Submitted by ICConline on
In response to the austerity demanded by the capitalist crisis, the proliferation of imperialist wars, terrorism on the streets, and the dismal prospects offered by the continuation of capitalism, there is much dissatisfaction. This discontent can be expressed in many ways, not embracing any solutions but expressing unhappiness with a reality that’s not understood.
In the UK Referendum on membership of the European Union millions voted to leave without any clear idea of what the consequences might be. Some were concerned about immigration, some were worried about a distant EU bureaucracy having control over their lives, some believed the propaganda about the economic prospects for the UK, and some were just expressing a negativity about the existing state of things. Elsewhere people have been attracted by other expressions of populism, like Trump in the US, Le Pen in France or the ‘Alternative for Germany’.
But it’s not just right-wing populism that people have turned to. Podemos in Spain, Syriza in Greece, Bernie Sanders in the US have all offered a ‘new radicalism’ on the Left. It’s in this context that we can begin to appreciate the re-election of Jeremy Corbyn as leader of the Labour Party.
For the Left Corbyn is a hero. For the SWP (Socialist Worker 27/9/16) “His success is a clear sign of the feeling against austerity, racism and war. His victory can be a launchpad for increased resistance in the workplaces and on the streets.
We look forward to continuing to work with Corbyn and his supporters against the disastrous Tory policies that threaten to destroy key public services, deepen poverty, whip up racism and plunge British armed forces into more imperialist wars.”
And yet in the same salute they show how Syriza also “sent hope across the world” before “implementing a worse round of austerity than those imposed by its … predecessors.” They present Corbyn as something positive, but when you read the small print the SWP says (International Socialism 152) “the detail of his economic programme is standard post-crash social democratic fare—a £500 billion programme of infrastructure investment, an industrial strategy overseen by a new National Investment Bank, support for cooperatives, a National Education Service…” And when you see the policies of deficit reduction and borrowing for investment in infrastructure McDonnell lines up with his Labour predecessors with much talk of “fiscal credibility” and “discipline”.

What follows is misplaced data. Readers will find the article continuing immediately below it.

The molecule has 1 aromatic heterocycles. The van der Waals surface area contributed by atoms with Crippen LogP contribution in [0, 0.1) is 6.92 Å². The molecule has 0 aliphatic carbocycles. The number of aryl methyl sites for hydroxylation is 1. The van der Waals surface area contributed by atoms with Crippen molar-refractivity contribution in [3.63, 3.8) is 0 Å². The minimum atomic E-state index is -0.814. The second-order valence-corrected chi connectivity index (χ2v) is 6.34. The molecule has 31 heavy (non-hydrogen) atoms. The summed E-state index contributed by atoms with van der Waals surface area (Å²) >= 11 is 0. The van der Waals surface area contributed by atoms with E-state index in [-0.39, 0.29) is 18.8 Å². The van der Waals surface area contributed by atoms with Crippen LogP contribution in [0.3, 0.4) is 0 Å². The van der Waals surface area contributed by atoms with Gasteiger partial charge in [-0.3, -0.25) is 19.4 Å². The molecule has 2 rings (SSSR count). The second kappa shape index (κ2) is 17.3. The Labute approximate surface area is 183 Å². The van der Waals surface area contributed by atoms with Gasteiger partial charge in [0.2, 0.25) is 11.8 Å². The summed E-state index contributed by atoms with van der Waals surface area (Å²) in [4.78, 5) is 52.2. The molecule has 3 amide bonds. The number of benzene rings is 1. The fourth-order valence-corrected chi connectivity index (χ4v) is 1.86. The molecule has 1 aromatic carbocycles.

For the Right Corbyn is an ‘extremist’ who, with allies such as McDonnell and Abbott, will raise taxation, increase debt, reinforce state intervention in the economy, be soft on terrorists, undermine defence by not renewing Trident and stifle the ‘initiative’ of private enterprise.
For a typical right-wing take on Corbyn try the Daily Mail’s (29/9/16) report of his speech to the Labour. “Jeremy Corbyn’s plan to spend more than £100billion a year creating a socialist state was condemned yesterday as a blueprint to bankrupt the nation.” He apparently plans to “spend more on everything from education to housing.” There would be investment to increase employment, build homes, keep down rents, ban zero hours contracts, ease the pressure through immigration on public services, provide free education, move to a low carbon economy, renationalise railways, and increase taxes. There would be a “new National Investment Bank to spend cash on better broadband, railways and energy infrastructure.”
The Express (26/9/16) was a bit less hysterical. Mr McDonnell was reported as promising to work with the “wealth creators in the private sector”…He said: “We think we can get the economy growing very quickly and it will then pay for itself.” As the SWP would say, this is ‘standard social democratic fare’ – promises to increase the role of the state when the tendency towards growing state capitalism is one of the dominant trends of the last hundred years, an expression of capitalism’s economic crisis, not a solution to it.